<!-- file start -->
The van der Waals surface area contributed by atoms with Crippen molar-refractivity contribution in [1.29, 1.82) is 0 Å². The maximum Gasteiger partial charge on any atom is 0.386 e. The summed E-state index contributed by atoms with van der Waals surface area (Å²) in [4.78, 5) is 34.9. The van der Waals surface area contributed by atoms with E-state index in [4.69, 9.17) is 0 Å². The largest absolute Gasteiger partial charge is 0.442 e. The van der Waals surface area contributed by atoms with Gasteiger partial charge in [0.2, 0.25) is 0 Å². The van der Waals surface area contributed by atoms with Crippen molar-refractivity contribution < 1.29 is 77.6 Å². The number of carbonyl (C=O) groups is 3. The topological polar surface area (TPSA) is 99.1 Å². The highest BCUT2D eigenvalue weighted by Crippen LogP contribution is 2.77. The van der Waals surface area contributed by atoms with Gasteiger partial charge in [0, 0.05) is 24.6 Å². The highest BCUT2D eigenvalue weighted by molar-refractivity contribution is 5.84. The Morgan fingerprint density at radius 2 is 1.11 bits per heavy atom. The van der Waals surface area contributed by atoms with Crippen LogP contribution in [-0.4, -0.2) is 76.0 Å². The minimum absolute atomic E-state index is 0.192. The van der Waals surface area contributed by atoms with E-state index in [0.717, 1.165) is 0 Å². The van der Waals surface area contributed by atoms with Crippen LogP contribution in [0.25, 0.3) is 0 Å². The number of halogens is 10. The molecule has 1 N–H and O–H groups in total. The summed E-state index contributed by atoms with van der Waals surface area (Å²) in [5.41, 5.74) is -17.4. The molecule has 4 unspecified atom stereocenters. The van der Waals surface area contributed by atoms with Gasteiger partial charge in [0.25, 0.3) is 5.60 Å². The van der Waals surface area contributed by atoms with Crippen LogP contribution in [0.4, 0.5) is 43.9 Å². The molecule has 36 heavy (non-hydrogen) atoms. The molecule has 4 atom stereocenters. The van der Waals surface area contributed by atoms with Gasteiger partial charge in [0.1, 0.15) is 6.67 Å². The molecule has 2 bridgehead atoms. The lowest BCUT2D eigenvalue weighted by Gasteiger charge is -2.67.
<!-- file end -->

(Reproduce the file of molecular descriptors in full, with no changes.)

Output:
The van der Waals surface area contributed by atoms with Crippen molar-refractivity contribution in [1.29, 1.82) is 0 Å². The maximum Gasteiger partial charge on any atom is 0.386 e. The summed E-state index contributed by atoms with van der Waals surface area (Å²) in [4.78, 5) is 34.9. The van der Waals surface area contributed by atoms with E-state index in [4.69, 9.17) is 0 Å². The largest absolute Gasteiger partial charge is 0.442 e. The van der Waals surface area contributed by atoms with Gasteiger partial charge in [0.2, 0.25) is 0 Å². The van der Waals surface area contributed by atoms with Crippen molar-refractivity contribution < 1.29 is 77.6 Å². The number of carbonyl (C=O) groups is 3. The topological polar surface area (TPSA) is 99.1 Å². The highest BCUT2D eigenvalue weighted by Crippen LogP contribution is 2.77. The van der Waals surface area contributed by atoms with Gasteiger partial charge in [0, 0.05) is 24.6 Å². The highest BCUT2D eigenvalue weighted by molar-refractivity contribution is 5.84. The Morgan fingerprint density at radius 2 is 1.11 bits per heavy atom. The van der Waals surface area contributed by atoms with Crippen LogP contribution in [-0.4, -0.2) is 76.0 Å². The minimum absolute atomic E-state index is 0.192. The van der Waals surface area contributed by atoms with E-state index in [0.717, 1.165) is 0 Å². The van der Waals surface area contributed by atoms with Crippen LogP contribution in [0.25, 0.3) is 0 Å². The number of halogens is 10. The molecule has 1 N–H and O–H groups in total. The summed E-state index contributed by atoms with van der Waals surface area (Å²) in [5.41, 5.74) is -17.4. The molecule has 4 unspecified atom stereocenters. The van der Waals surface area contributed by atoms with Gasteiger partial charge in [0.25, 0.3) is 5.60 Å². The van der Waals surface area contributed by atoms with Crippen LogP contribution in [0.4, 0.5) is 43.9 Å². The molecule has 36 heavy (non-hydrogen) atoms. The molecule has 4 atom stereocenters. The van der Waals surface area contributed by atoms with Gasteiger partial charge in [0.1, 0.15) is 6.67 Å². The molecule has 2 bridgehead atoms. The lowest BCUT2D eigenvalue weighted by Gasteiger charge is -2.67.